Galinsky’S Six Stages Of Parenting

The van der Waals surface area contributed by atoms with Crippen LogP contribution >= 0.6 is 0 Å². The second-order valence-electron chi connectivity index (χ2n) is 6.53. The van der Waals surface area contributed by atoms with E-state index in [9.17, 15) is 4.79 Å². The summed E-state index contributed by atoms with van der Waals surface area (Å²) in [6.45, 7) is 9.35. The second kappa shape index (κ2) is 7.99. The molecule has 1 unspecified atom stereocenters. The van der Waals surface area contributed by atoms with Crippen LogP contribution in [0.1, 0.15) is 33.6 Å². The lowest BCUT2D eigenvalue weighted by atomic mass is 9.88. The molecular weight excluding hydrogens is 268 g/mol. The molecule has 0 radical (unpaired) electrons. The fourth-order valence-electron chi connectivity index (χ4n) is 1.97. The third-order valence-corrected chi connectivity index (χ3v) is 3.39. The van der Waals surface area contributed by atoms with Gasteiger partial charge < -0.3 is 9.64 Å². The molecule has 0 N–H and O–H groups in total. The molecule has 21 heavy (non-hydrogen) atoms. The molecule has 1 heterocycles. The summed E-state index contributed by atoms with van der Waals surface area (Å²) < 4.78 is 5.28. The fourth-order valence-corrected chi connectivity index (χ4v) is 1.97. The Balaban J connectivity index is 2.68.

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Parenting is a process by which parents and children grow and develop, each influencing the other throughout their lives. According to Galinsky’s six parental stages Parents move through a series of six stages from pregnancy, when they prepare for parenthood and the birth of their child, to the time when their child leaves home to enter the adult world. Basically Expectations for their child's behavior and development are measured against the child's actual behavior and development; a parent's self-image may shift as he or she moves through the different stages of parenthood. This information is based on Galinsky's interviews with over 200 couples (Galinsky, 1981). For better or for worse, being a parent changes an individual forever. However, parents with more than one child can be in more than one stage at the same time. Adoptive parents and stepparents become parents after the first stage. The six stages of parenting are Image-making stage: Pregnancy- parents prepare for changes in themselves, for new relationships with each other, and the responsibilities of this new life. Nurturing stage: Birth to 18-24 Months or Autonomy- The major task at this stage is forming bonds of attachment with the baby. Parents attempt to meet the needs of the baby and balance this with other responsibilities involving spouse, jobs, and friends. Authoritative stage: Two to four or five years- Parents nurture, guide, and discipline their child. Parents evaluate their effectiveness in establishing limits, communicating and enforcing rules, and allowing enough freedom for each child to grow and develop. Interpretive Stage: Preschool Years through Adolescence- Parents teach their child about life and help him or her interpret the actions of others such as their teachers and peers. Parents are concerned with the increasing influences of peers and

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